Nyck De Vries and AlphaTauri’s miserable start to the 2023 season continued in Baku.
The Dutchman joined Red Bull’s sister team at the end of last season, after impressing for Williams during his debut race in Italy.
The 28-year-old finished ninth in his one race in 2022, and he joined AlphaTauri, with many predicting he could be a dark horse in 2023.
But it hasn’t been the start to his first full F1 season that he expected and his position as AlphaTauri’s second driver could be at risk.
Helmut Marko has a reputation for wielding the axe on underperforming drivers and, with an array of talent available in the Red Bull junior teams, the pressure is on De Vries to improve his results or risk the potential of a short F1 career.
Who are the contenders in Red Bull's academy?
Liam Lawson has attracted eyeballs with his performances and if AlphaTauri were to change one of their drivers, the 21-year-old could find an avenue into F1.
Earlier in April, Lawson finished first on his debut for Team Mugen in Super Formula and the New Zealander has previously won on debut in Asian F3, Euroformula Open, the Toyota Racing Series, DTM and F2.
Lawson has immediately hit the ground running and is showing form reminiscent to what Pierre Gasly did in the series in 2017.
If Lawson can keep up this fine run of form, he’ll be in contention for an AlphaTauri F1 seat in 2024 – but may face a tough task with such a loaded academy of talented drivers.
Another Red Bull driver tipped to break into F1 is Iwasa, who recently won his first feature race of the season in a chaotic race in Melbourne.
The 21-year-old joined the Red Bull academy in 2021 and a year later he entered as a rookie in F2, finishing fifth overall in the standings and having one win under his belt.
The Japanese driver’s stellar karting record put him on the Red Bull radar and his performances in his sophomore season in F2 have certainly turned a few heads.
Dennis Hauger has an FIA F3 championship to his name – winning a title always being a tick in the book of Marko.
Still only 20, Oslo native Hauger has been something of a second season specialist during his time on the F1 support bill.
A debut F3 campaign in 2020 with the under-performing Hitech squad banked only one podium, before a switch to junior powerhouse Prema for '21.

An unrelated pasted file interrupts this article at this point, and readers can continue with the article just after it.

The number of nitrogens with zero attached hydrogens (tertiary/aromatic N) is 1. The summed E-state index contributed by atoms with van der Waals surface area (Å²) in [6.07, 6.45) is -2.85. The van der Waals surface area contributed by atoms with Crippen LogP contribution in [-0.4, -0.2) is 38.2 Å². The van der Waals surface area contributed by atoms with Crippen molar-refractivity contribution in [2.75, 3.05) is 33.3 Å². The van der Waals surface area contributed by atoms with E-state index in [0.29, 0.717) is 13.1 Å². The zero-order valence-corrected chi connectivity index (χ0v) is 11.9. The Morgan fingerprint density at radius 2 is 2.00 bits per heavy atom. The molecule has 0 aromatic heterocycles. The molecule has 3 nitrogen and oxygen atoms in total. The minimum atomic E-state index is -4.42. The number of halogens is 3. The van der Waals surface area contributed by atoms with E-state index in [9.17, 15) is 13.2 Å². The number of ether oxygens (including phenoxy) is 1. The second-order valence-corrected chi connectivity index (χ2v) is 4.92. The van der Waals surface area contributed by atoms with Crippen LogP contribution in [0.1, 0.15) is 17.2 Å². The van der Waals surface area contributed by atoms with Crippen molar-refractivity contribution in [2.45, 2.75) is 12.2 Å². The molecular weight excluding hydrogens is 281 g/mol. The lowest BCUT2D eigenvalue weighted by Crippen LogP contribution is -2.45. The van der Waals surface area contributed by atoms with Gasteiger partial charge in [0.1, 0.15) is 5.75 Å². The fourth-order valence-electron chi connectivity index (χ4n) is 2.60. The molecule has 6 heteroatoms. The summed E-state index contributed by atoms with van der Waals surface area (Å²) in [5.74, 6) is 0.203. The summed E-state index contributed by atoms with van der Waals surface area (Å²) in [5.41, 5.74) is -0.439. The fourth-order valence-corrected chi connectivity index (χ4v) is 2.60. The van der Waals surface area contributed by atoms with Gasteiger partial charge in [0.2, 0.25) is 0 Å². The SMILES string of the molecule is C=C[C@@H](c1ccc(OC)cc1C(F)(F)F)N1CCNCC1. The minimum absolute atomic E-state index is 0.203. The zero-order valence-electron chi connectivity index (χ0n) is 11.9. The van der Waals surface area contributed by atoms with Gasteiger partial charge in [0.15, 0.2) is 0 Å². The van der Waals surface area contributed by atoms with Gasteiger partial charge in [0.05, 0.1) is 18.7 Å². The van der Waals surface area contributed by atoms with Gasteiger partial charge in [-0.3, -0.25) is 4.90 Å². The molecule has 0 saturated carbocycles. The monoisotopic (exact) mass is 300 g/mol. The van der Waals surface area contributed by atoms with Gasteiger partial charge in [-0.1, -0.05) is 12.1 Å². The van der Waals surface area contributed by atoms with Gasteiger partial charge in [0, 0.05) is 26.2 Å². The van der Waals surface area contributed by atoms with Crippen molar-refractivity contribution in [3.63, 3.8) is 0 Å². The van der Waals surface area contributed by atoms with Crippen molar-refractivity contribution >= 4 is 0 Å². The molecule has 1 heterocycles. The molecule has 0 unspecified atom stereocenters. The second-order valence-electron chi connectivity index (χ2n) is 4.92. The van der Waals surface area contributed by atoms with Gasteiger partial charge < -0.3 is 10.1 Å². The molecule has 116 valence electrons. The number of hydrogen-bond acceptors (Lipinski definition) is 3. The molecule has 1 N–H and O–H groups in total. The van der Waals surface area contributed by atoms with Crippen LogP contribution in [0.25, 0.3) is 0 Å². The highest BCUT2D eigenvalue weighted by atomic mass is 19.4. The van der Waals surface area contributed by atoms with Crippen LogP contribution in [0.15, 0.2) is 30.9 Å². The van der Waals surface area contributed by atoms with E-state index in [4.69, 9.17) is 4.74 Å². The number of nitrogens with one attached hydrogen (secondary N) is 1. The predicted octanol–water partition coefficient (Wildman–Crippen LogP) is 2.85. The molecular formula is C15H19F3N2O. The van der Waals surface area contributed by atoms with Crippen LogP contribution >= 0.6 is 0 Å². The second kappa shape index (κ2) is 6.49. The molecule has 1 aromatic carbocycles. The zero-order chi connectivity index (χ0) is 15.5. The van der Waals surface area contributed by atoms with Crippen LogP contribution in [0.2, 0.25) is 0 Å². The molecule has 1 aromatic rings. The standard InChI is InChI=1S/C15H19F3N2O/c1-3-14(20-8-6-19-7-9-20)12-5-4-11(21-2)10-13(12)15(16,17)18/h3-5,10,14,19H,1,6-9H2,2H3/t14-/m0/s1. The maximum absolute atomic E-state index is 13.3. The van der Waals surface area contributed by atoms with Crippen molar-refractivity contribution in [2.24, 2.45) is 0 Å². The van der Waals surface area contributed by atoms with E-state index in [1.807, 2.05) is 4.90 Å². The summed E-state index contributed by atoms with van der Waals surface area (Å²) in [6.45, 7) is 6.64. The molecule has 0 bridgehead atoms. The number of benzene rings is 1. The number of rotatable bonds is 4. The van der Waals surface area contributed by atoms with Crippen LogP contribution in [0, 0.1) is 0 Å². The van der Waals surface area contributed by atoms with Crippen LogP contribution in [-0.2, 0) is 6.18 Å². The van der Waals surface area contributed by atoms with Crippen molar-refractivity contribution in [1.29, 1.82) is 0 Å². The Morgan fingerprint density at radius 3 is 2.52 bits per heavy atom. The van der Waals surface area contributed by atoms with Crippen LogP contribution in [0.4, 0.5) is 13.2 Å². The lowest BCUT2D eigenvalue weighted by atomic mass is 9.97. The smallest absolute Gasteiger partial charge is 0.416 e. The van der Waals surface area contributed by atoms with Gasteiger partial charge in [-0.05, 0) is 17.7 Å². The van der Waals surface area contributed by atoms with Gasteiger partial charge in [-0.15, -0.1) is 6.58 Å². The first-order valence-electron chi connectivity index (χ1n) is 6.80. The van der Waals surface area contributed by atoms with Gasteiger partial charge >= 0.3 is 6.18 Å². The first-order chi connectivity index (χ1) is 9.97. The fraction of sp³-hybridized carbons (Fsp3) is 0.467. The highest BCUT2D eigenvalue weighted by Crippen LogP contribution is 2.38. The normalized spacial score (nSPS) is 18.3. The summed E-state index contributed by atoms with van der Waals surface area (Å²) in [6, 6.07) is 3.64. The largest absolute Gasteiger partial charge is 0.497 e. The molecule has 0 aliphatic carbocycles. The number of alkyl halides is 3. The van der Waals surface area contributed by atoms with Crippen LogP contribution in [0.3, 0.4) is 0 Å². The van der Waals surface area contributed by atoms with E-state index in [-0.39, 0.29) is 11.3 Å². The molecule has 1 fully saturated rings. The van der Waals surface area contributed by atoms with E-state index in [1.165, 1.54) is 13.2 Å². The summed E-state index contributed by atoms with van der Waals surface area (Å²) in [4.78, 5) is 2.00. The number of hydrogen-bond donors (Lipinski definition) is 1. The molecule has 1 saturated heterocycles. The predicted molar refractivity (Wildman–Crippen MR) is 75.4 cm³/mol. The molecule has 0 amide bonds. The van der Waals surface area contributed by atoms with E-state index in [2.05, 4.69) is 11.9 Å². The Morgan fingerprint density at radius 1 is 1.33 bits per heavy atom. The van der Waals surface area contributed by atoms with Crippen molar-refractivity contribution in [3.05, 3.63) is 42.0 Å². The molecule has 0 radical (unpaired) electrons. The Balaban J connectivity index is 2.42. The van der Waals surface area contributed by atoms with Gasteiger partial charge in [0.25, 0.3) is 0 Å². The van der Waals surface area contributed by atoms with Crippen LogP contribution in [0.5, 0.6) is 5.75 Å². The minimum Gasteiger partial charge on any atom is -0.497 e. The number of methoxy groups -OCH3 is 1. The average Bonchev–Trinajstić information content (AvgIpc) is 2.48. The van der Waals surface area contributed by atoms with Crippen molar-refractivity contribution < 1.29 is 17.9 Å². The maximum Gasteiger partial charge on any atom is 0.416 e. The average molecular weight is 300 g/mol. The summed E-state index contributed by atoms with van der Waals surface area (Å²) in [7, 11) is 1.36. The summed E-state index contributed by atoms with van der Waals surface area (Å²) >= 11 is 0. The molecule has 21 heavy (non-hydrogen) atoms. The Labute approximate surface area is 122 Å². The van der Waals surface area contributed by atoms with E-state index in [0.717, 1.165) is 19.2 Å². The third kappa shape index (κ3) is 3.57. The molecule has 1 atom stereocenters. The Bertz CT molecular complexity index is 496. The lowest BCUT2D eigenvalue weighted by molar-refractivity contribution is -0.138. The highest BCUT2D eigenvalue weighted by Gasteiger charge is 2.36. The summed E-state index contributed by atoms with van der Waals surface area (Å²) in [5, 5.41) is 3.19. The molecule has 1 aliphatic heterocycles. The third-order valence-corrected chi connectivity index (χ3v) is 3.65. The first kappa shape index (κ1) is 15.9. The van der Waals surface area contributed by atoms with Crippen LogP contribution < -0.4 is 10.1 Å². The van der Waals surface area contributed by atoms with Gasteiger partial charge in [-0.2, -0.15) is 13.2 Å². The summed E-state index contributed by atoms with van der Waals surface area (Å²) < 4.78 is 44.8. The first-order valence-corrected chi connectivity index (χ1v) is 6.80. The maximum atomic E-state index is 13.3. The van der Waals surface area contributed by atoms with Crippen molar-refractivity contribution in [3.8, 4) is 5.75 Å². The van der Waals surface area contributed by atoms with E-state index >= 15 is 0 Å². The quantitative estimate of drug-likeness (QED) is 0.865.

The title was delivered with four wins, with his settling into F2 also bringing a couple of victories, but a lot of inconsistency. He's scored points only once (fourth in the Austrian Feature Race) since claiming the Feature victory in Azerbaijan.
He is currently sixth in the early F2 standings.
Zane Maloney is another driver who has strong ambitions to make the jump to F1 and after finishing as a runner-up in F3 last term, he has a chance to show his skills on the F2 circuit.
Maloney ended last season in impressive fashion, winning the last three feature races. Hailing for the Caribbean island of Barbados, Maloney is the first Bajan to race competitively in Europe and told The Mirror earlier this year that he is targeting one of the AlphaTauri seats next season.
"My target is F1 in 2024 – that is a very big target but I believe in myself, while also knowing that I need to put in the work to get anywhere near my goals."
What’s gone wrong for De Vries?
De Vries currently sits bottom of the standings with zero points and has failed to challenge his teammate Yuki Tsunoda.
He finished 14th in Bahrain and Saudi Arabia, while failing to finish in Melbourne and Azerbaijan.
De Vries came into F1 with an excellent karting record, an F2 title under his belt and a good reputation from Mercedes’ Formula E team.
Before he contested his first Grand Prix with the Faenza-based team, Red Bull motorsport advisor Helmut Marko spoke of the Dutchman becoming team leader ahead of Tsunoda but there have been no signs of that, and definitely not in Baku.
De Vries crashed out of Q1, binning his AT04 at turn three when he ploughed straight into the barrier on Friday evening while, in Saturday’s Sprint Shootout, he was slowest of all.
The Sprint race wasn’t much better as, while he recovered to P14, he had early contact with Tsunoda.
His weekend would go from bad to worse on Sunday when he hit the wall on the inside of turn five during the Grand Prix, breaking his suspension with his race over.
“Of course, a failure is always annoying,” team boss Franz Tost said. “Nyck touched the wall in Turn 5. As a result, the front left track rod broke and then he stopped at the next corner. That was very early in the race.
“It shouldn’t have happened like that, but it’s the way it is now.”
Tost, though, sought mitigating circumstances, admitting it was De Vries’ “first time here in Formula 1.”
“He touched a few walls in free practice and [sprint shootout] and qualifying,” he said. “But that’s part of the learning phase. I hope things get better in Miami now.”
The AlphaTauri car has struggled to be competitive, but Tsunoda’s recent top 10 finishes show there is potential AlphaTauri to challenge in the midfield but De Vries is far behind that at the moment.
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